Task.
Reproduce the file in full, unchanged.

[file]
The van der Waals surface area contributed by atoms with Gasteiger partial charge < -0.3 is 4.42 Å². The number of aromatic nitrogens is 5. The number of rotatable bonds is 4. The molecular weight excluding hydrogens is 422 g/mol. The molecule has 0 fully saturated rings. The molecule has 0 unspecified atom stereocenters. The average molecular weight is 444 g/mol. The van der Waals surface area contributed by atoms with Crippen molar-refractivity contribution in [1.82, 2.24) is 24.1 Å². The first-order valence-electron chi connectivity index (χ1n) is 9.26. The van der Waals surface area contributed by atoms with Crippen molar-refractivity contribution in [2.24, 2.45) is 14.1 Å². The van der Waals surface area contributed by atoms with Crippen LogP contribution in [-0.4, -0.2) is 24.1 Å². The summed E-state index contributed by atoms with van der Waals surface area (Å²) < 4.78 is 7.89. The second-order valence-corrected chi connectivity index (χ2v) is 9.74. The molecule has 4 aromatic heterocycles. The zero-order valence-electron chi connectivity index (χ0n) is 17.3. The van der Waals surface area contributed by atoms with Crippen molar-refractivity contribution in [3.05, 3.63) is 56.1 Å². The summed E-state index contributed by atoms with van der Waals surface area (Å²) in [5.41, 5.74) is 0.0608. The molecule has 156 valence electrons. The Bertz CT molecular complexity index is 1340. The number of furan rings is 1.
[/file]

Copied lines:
The van der Waals surface area contributed by atoms with Gasteiger partial charge < -0.3 is 4.42 Å². The number of aromatic nitrogens is 5. The number of rotatable bonds is 4. The molecular weight excluding hydrogens is 422 g/mol. The molecule has 0 fully saturated rings. The molecule has 0 unspecified atom stereocenters. The average molecular weight is 444 g/mol. The van der Waals surface area contributed by atoms with Crippen molar-refractivity contribution in [1.82, 2.24) is 24.1 Å². The first-order valence-electron chi connectivity index (χ1n) is 9.26. The van der Waals surface area contributed by atoms with Crippen molar-refractivity contribution in [2.24, 2.45) is 14.1 Å². The van der Waals surface area contributed by atoms with Crippen LogP contribution in [-0.4, -0.2) is 24.1 Å². The summed E-state index contributed by atoms with van der Waals surface area (Å²) < 4.78 is 7.89. The second-order valence-corrected chi connectivity index (χ2v) is 9.74. The molecule has 4 aromatic heterocycles. The zero-order valence-electron chi connectivity index (χ0n) is 17.3. The van der Waals surface area contributed by atoms with Crippen molar-refractivity contribution in [3.05, 3.63) is 56.1 Å². The summed E-state index contributed by atoms with van der Waals surface area (Å²) in [5.41, 5.74) is 0.0608. The molecule has 156 valence electrons. The Bertz CT molecular complexity index is 1340. The number of furan rings is 1.